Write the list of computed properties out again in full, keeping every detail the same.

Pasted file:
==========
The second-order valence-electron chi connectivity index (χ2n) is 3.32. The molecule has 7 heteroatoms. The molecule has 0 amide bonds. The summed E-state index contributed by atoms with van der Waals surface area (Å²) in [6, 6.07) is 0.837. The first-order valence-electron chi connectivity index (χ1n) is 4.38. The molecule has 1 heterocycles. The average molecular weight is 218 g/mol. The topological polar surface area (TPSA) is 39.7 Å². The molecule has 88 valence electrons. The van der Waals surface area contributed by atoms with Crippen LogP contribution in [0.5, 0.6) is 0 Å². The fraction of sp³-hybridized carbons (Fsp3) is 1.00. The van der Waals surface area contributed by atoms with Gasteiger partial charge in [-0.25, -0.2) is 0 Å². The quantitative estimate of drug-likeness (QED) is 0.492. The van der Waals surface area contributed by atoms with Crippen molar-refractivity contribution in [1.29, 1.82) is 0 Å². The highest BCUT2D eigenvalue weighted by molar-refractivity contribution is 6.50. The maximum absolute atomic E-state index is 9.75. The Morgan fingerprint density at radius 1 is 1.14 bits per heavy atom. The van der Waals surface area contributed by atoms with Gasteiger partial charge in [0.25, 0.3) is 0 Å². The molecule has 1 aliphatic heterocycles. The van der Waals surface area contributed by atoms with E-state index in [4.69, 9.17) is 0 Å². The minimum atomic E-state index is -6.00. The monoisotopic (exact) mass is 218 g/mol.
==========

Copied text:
The second-order valence-electron chi connectivity index (χ2n) is 3.32. The molecule has 7 heteroatoms. The molecule has 0 amide bonds. The summed E-state index contributed by atoms with van der Waals surface area (Å²) in [6, 6.07) is 0.837. The first-order valence-electron chi connectivity index (χ1n) is 4.38. The molecule has 1 heterocycles. The average molecular weight is 218 g/mol. The topological polar surface area (TPSA) is 39.7 Å². The molecule has 88 valence electrons. The van der Waals surface area contributed by atoms with Crippen LogP contribution in [0.5, 0.6) is 0 Å². The fraction of sp³-hybridized carbons (Fsp3) is 1.00. The van der Waals surface area contributed by atoms with Gasteiger partial charge in [-0.25, -0.2) is 0 Å². The quantitative estimate of drug-likeness (QED) is 0.492. The van der Waals surface area contributed by atoms with Crippen molar-refractivity contribution in [1.29, 1.82) is 0 Å². The highest BCUT2D eigenvalue weighted by molar-refractivity contribution is 6.50. The maximum absolute atomic E-state index is 9.75. The Morgan fingerprint density at radius 1 is 1.14 bits per heavy atom. The van der Waals surface area contributed by atoms with Gasteiger partial charge in [0.25, 0.3) is 0 Å². The molecule has 1 aliphatic heterocycles. The van der Waals surface area contributed by atoms with E-state index in [4.69, 9.17) is 0 Å². The minimum atomic E-state index is -6.00. The monoisotopic (exact) mass is 218 g/mol.